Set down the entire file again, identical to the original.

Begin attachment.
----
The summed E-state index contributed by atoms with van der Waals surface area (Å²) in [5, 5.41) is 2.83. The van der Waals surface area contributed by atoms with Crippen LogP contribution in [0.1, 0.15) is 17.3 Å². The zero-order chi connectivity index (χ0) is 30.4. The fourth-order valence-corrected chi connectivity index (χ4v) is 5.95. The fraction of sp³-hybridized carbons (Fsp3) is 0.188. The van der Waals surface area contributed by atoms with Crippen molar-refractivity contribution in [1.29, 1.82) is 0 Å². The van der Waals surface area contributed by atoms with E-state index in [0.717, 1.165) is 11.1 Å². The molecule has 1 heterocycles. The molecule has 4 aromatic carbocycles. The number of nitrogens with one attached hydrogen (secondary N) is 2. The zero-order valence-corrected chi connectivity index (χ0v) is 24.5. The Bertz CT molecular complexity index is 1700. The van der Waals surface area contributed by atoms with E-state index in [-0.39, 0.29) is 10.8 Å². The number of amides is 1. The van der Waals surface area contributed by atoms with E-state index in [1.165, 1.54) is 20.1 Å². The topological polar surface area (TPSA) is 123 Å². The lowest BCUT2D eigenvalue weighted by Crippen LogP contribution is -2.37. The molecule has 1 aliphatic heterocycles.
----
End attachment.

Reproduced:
The summed E-state index contributed by atoms with van der Waals surface area (Å²) in [5, 5.41) is 2.83. The van der Waals surface area contributed by atoms with Crippen LogP contribution in [0.1, 0.15) is 17.3 Å². The zero-order chi connectivity index (χ0) is 30.4. The fourth-order valence-corrected chi connectivity index (χ4v) is 5.95. The fraction of sp³-hybridized carbons (Fsp3) is 0.188. The van der Waals surface area contributed by atoms with Crippen molar-refractivity contribution in [1.29, 1.82) is 0 Å². The van der Waals surface area contributed by atoms with E-state index in [0.717, 1.165) is 11.1 Å². The molecule has 1 heterocycles. The molecule has 4 aromatic carbocycles. The number of nitrogens with one attached hydrogen (secondary N) is 2. The zero-order valence-corrected chi connectivity index (χ0v) is 24.5. The Bertz CT molecular complexity index is 1700. The van der Waals surface area contributed by atoms with E-state index in [-0.39, 0.29) is 10.8 Å². The number of amides is 1. The van der Waals surface area contributed by atoms with E-state index in [1.165, 1.54) is 20.1 Å². The topological polar surface area (TPSA) is 123 Å². The lowest BCUT2D eigenvalue weighted by Crippen LogP contribution is -2.37. The molecule has 1 aliphatic heterocycles.